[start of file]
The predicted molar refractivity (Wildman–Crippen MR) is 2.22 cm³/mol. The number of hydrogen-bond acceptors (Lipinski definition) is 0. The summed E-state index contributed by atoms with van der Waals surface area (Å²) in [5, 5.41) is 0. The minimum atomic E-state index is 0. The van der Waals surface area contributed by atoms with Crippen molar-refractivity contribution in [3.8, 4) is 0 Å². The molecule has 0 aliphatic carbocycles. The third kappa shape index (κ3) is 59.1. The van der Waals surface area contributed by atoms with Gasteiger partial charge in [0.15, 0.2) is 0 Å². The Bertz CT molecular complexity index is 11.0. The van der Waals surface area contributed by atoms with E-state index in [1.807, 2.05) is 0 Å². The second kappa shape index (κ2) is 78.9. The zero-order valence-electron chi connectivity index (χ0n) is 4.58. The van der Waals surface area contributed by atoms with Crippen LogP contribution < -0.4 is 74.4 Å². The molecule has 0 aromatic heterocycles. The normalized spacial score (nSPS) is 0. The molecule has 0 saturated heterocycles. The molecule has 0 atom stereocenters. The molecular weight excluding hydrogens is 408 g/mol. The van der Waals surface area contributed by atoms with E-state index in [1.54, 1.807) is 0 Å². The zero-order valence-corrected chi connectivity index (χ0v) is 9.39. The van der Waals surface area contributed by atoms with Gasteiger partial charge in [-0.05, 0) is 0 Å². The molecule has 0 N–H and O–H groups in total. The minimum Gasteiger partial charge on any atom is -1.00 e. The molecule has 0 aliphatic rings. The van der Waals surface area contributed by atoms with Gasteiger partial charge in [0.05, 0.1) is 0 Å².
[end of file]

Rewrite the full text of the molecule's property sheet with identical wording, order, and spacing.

The predicted molar refractivity (Wildman–Crippen MR) is 2.22 cm³/mol. The number of hydrogen-bond acceptors (Lipinski definition) is 0. The summed E-state index contributed by atoms with van der Waals surface area (Å²) in [5, 5.41) is 0. The minimum atomic E-state index is 0. The van der Waals surface area contributed by atoms with Crippen molar-refractivity contribution in [3.8, 4) is 0 Å². The molecule has 0 aliphatic carbocycles. The third kappa shape index (κ3) is 59.1. The van der Waals surface area contributed by atoms with Gasteiger partial charge in [0.15, 0.2) is 0 Å². The Bertz CT molecular complexity index is 11.0. The van der Waals surface area contributed by atoms with E-state index in [1.807, 2.05) is 0 Å². The second kappa shape index (κ2) is 78.9. The zero-order valence-electron chi connectivity index (χ0n) is 4.58. The van der Waals surface area contributed by atoms with Crippen LogP contribution < -0.4 is 74.4 Å². The molecule has 0 aromatic heterocycles. The normalized spacial score (nSPS) is 0. The molecule has 0 saturated heterocycles. The molecule has 0 atom stereocenters. The molecular weight excluding hydrogens is 408 g/mol. The van der Waals surface area contributed by atoms with E-state index in [1.54, 1.807) is 0 Å². The zero-order valence-corrected chi connectivity index (χ0v) is 9.39. The van der Waals surface area contributed by atoms with Gasteiger partial charge in [-0.05, 0) is 0 Å². The molecule has 0 N–H and O–H groups in total. The minimum Gasteiger partial charge on any atom is -1.00 e. The molecule has 0 aliphatic rings. The van der Waals surface area contributed by atoms with Gasteiger partial charge in [0.05, 0.1) is 0 Å².